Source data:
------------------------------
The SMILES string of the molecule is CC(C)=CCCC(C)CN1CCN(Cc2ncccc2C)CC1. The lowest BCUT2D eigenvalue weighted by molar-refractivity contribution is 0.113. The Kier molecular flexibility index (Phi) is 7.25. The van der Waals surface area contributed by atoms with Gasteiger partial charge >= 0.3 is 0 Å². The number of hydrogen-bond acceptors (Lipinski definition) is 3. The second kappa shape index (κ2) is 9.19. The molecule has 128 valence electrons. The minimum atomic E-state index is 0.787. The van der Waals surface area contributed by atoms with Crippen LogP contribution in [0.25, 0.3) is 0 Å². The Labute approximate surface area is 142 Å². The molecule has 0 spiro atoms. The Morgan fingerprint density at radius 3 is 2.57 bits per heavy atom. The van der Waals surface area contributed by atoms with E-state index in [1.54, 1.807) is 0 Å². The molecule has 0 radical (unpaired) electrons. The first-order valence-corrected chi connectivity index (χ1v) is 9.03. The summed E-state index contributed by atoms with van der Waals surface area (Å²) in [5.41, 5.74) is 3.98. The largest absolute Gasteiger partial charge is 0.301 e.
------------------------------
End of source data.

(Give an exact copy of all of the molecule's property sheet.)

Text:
The SMILES string of the molecule is CC(C)=CCCC(C)CN1CCN(Cc2ncccc2C)CC1. The lowest BCUT2D eigenvalue weighted by molar-refractivity contribution is 0.113. The Kier molecular flexibility index (Phi) is 7.25. The van der Waals surface area contributed by atoms with Gasteiger partial charge >= 0.3 is 0 Å². The number of hydrogen-bond acceptors (Lipinski definition) is 3. The second kappa shape index (κ2) is 9.19. The molecule has 128 valence electrons. The minimum atomic E-state index is 0.787. The van der Waals surface area contributed by atoms with Crippen LogP contribution in [0.25, 0.3) is 0 Å². The Labute approximate surface area is 142 Å². The molecule has 0 spiro atoms. The Morgan fingerprint density at radius 3 is 2.57 bits per heavy atom. The van der Waals surface area contributed by atoms with E-state index in [1.54, 1.807) is 0 Å². The molecule has 0 radical (unpaired) electrons. The first-order valence-corrected chi connectivity index (χ1v) is 9.03. The summed E-state index contributed by atoms with van der Waals surface area (Å²) in [5.41, 5.74) is 3.98. The largest absolute Gasteiger partial charge is 0.301 e.